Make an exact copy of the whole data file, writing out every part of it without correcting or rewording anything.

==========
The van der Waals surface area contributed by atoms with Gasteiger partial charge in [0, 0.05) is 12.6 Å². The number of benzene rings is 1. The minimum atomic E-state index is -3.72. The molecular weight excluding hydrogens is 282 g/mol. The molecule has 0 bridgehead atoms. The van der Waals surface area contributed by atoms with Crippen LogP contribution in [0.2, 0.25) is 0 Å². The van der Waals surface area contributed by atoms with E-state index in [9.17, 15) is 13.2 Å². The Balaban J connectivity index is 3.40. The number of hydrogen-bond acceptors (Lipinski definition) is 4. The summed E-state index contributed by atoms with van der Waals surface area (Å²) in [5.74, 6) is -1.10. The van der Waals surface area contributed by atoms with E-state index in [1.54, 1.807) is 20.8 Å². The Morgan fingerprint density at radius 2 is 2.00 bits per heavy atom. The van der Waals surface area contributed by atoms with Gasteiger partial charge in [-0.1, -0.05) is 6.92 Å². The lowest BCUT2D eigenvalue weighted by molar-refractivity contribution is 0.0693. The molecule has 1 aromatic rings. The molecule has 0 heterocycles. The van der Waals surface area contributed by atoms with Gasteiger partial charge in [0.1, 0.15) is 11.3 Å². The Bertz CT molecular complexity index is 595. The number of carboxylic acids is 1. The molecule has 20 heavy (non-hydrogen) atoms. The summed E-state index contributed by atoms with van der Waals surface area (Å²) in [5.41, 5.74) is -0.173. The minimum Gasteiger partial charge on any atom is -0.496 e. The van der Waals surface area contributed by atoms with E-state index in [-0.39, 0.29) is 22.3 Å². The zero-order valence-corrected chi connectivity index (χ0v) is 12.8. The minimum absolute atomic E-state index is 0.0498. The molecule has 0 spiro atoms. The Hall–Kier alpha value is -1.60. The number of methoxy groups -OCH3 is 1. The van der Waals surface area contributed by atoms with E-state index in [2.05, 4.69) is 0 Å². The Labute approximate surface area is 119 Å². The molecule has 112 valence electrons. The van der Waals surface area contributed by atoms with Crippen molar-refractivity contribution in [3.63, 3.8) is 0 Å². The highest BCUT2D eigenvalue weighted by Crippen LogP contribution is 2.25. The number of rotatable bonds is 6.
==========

The van der Waals surface area contributed by atoms with Gasteiger partial charge in [0, 0.05) is 12.6 Å². The number of benzene rings is 1. The minimum atomic E-state index is -3.72. The molecular weight excluding hydrogens is 282 g/mol. The molecule has 0 bridgehead atoms. The van der Waals surface area contributed by atoms with Crippen LogP contribution in [0.2, 0.25) is 0 Å². The van der Waals surface area contributed by atoms with E-state index in [9.17, 15) is 13.2 Å². The Balaban J connectivity index is 3.40. The number of hydrogen-bond acceptors (Lipinski definition) is 4. The summed E-state index contributed by atoms with van der Waals surface area (Å²) in [5.74, 6) is -1.10. The van der Waals surface area contributed by atoms with E-state index in [1.54, 1.807) is 20.8 Å². The Morgan fingerprint density at radius 2 is 2.00 bits per heavy atom. The van der Waals surface area contributed by atoms with Gasteiger partial charge in [-0.1, -0.05) is 6.92 Å². The lowest BCUT2D eigenvalue weighted by molar-refractivity contribution is 0.0693. The molecule has 1 aromatic rings. The molecule has 0 heterocycles. The van der Waals surface area contributed by atoms with Gasteiger partial charge in [0.1, 0.15) is 11.3 Å². The Bertz CT molecular complexity index is 595. The number of carboxylic acids is 1. The molecule has 20 heavy (non-hydrogen) atoms. The summed E-state index contributed by atoms with van der Waals surface area (Å²) in [5.41, 5.74) is -0.173. The minimum Gasteiger partial charge on any atom is -0.496 e. The van der Waals surface area contributed by atoms with E-state index in [-0.39, 0.29) is 22.3 Å². The zero-order valence-corrected chi connectivity index (χ0v) is 12.8. The minimum absolute atomic E-state index is 0.0498. The molecule has 0 spiro atoms. The Hall–Kier alpha value is -1.60. The number of methoxy groups -OCH3 is 1. The van der Waals surface area contributed by atoms with E-state index in [2.05, 4.69) is 0 Å². The Labute approximate surface area is 119 Å². The molecule has 112 valence electrons. The van der Waals surface area contributed by atoms with Crippen molar-refractivity contribution in [3.63, 3.8) is 0 Å². The highest BCUT2D eigenvalue weighted by Crippen LogP contribution is 2.25. The number of rotatable bonds is 6.